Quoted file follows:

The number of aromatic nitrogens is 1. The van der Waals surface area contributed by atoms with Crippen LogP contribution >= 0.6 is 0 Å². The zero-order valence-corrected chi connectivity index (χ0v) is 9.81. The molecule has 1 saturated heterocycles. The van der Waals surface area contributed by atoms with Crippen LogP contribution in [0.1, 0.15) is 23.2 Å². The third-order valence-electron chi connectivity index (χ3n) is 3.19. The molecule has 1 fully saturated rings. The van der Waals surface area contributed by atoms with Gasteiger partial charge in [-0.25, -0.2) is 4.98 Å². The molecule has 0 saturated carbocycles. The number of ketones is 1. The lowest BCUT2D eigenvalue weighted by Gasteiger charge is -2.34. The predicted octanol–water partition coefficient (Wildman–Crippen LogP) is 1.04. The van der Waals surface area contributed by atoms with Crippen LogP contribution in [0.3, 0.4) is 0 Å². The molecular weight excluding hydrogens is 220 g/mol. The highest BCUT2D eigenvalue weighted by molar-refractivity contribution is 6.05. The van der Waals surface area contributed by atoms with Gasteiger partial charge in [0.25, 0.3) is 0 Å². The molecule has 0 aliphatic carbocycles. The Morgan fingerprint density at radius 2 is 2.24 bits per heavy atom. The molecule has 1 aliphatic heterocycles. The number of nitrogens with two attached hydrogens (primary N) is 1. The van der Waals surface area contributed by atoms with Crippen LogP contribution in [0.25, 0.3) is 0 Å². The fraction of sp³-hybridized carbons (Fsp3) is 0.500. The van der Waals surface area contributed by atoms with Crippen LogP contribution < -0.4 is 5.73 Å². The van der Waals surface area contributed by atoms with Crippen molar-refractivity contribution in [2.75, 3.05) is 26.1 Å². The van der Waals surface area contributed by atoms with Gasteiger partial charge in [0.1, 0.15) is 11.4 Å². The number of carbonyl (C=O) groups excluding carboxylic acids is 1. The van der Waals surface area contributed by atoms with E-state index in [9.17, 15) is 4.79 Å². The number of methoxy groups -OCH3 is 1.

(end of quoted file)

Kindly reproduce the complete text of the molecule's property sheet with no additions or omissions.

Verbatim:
The number of aromatic nitrogens is 1. The van der Waals surface area contributed by atoms with Crippen LogP contribution >= 0.6 is 0 Å². The zero-order valence-corrected chi connectivity index (χ0v) is 9.81. The molecule has 1 saturated heterocycles. The van der Waals surface area contributed by atoms with Crippen LogP contribution in [0.1, 0.15) is 23.2 Å². The third-order valence-electron chi connectivity index (χ3n) is 3.19. The molecule has 1 fully saturated rings. The van der Waals surface area contributed by atoms with Gasteiger partial charge in [-0.25, -0.2) is 4.98 Å². The molecule has 0 saturated carbocycles. The number of ketones is 1. The lowest BCUT2D eigenvalue weighted by Gasteiger charge is -2.34. The predicted octanol–water partition coefficient (Wildman–Crippen LogP) is 1.04. The van der Waals surface area contributed by atoms with Crippen LogP contribution in [0.3, 0.4) is 0 Å². The molecular weight excluding hydrogens is 220 g/mol. The highest BCUT2D eigenvalue weighted by molar-refractivity contribution is 6.05. The van der Waals surface area contributed by atoms with Gasteiger partial charge in [0.25, 0.3) is 0 Å². The molecule has 0 aliphatic carbocycles. The Morgan fingerprint density at radius 2 is 2.24 bits per heavy atom. The molecule has 1 aliphatic heterocycles. The number of nitrogens with two attached hydrogens (primary N) is 1. The van der Waals surface area contributed by atoms with Crippen LogP contribution in [0.25, 0.3) is 0 Å². The fraction of sp³-hybridized carbons (Fsp3) is 0.500. The van der Waals surface area contributed by atoms with Crippen LogP contribution < -0.4 is 5.73 Å². The van der Waals surface area contributed by atoms with Crippen molar-refractivity contribution in [2.75, 3.05) is 26.1 Å². The van der Waals surface area contributed by atoms with Gasteiger partial charge in [0.1, 0.15) is 11.4 Å². The number of carbonyl (C=O) groups excluding carboxylic acids is 1. The van der Waals surface area contributed by atoms with E-state index in [9.17, 15) is 4.79 Å². The number of methoxy groups -OCH3 is 1.